Question: is there anything more wonderful?
Answer: No, not really. As wonderful, yes: Bach, Mozart, Beethoven, Brahms, and Sibelius all have their works equal to this. But more wonderful? I don’t think so.
I last heard this work some years ago, perhaps eight or ten, at Brevard, North Carolina, where there is a well-known summer music camp. My son Will was in the orchestra. It was a great experience, but I don’t think I really got the last movement as I did this afternoon (I’ve had a day off work).
Also, the contralto may be my favorite voice—or the lower female voices in general.
All Nordic symphonic-metal music aspires to the condition of the first few minutes of this symphony.
Of course I am writing not only under the influence of Mahler but also of Old Crow. But that doesn’t mean I’m wrong.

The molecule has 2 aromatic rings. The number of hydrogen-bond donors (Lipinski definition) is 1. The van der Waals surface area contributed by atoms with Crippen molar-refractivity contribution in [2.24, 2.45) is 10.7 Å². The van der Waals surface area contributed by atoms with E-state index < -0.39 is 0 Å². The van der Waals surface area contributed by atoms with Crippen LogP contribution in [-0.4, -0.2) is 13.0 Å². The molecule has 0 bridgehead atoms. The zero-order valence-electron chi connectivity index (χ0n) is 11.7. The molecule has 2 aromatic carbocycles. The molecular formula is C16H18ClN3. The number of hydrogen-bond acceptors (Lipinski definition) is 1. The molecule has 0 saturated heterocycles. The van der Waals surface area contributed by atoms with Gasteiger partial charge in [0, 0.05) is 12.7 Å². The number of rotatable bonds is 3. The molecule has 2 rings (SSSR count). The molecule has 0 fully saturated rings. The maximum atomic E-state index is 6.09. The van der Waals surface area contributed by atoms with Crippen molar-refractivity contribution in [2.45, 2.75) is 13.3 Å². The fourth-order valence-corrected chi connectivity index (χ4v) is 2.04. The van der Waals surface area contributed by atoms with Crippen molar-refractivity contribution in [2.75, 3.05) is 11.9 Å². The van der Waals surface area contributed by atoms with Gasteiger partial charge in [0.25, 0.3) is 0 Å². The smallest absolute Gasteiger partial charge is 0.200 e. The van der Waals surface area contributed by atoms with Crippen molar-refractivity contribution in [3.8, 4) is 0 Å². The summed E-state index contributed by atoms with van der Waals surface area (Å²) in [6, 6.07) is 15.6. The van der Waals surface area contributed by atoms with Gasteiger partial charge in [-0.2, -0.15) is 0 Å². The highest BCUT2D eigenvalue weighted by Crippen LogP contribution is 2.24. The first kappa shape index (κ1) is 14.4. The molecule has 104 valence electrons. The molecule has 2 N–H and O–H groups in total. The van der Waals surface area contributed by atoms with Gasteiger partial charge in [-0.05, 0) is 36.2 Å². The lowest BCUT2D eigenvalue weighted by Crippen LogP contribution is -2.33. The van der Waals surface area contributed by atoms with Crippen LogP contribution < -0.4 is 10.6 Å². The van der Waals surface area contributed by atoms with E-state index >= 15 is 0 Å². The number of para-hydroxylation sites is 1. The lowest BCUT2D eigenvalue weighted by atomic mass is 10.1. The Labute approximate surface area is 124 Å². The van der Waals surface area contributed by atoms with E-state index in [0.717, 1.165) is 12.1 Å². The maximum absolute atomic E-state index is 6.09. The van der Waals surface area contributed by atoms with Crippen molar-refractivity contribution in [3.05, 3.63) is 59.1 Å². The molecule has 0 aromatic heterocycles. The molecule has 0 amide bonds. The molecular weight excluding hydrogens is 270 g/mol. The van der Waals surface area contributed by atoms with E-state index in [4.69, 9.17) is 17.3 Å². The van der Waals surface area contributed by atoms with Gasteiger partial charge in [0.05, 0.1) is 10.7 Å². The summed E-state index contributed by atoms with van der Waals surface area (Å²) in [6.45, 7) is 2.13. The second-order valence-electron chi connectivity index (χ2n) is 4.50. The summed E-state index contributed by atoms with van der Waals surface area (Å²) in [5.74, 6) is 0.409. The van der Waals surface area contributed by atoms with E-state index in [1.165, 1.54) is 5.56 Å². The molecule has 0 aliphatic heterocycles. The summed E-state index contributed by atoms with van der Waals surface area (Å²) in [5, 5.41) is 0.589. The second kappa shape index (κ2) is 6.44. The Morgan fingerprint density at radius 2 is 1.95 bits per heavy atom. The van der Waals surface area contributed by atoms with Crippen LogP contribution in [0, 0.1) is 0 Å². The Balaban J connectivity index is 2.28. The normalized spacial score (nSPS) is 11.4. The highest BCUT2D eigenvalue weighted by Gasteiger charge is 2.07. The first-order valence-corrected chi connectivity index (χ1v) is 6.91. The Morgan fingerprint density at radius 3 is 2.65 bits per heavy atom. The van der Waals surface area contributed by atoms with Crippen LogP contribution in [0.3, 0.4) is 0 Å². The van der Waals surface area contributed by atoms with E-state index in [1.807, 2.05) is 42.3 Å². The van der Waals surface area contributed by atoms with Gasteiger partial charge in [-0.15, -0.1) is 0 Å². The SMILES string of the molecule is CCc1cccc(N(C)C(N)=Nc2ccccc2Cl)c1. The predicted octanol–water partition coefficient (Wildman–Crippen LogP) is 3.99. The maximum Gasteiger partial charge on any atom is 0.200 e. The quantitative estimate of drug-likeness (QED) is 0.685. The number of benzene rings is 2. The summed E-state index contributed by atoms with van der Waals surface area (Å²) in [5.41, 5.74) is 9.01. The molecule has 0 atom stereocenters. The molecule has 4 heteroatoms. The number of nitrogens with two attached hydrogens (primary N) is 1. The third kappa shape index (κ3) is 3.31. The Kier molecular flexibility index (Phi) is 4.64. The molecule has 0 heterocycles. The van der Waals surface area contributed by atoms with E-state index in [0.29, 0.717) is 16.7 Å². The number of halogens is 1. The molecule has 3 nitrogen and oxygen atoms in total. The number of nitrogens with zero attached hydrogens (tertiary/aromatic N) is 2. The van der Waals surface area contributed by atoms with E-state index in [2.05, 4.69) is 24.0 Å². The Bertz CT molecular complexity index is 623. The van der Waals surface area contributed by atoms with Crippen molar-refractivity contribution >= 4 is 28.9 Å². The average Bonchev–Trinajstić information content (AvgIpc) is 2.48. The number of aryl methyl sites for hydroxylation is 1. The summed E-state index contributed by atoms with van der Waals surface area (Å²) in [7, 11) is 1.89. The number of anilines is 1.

Jay Nordlinger has an interview with Marilyn Horne in the Dec. 1 issue of National Review:
Our conversation turns to Gustav Mahler, who loved the mezzo voice, and wrote immortal music for it. Horne sang it all, including the solo part in the Second Symphony, known as the “Resurrection.”.... She relates something extremely personal, and perfectly understandable, to me: Her brother was killed in a plane crash. And “I could not get over it, it was such a blow. I just walked the floor at night with the headphones on, listening to the ‘Resurrection,’ trying to find some peace.”
I can’t think of any music except some of Bach more likely to provide that peace.Pre-TypePad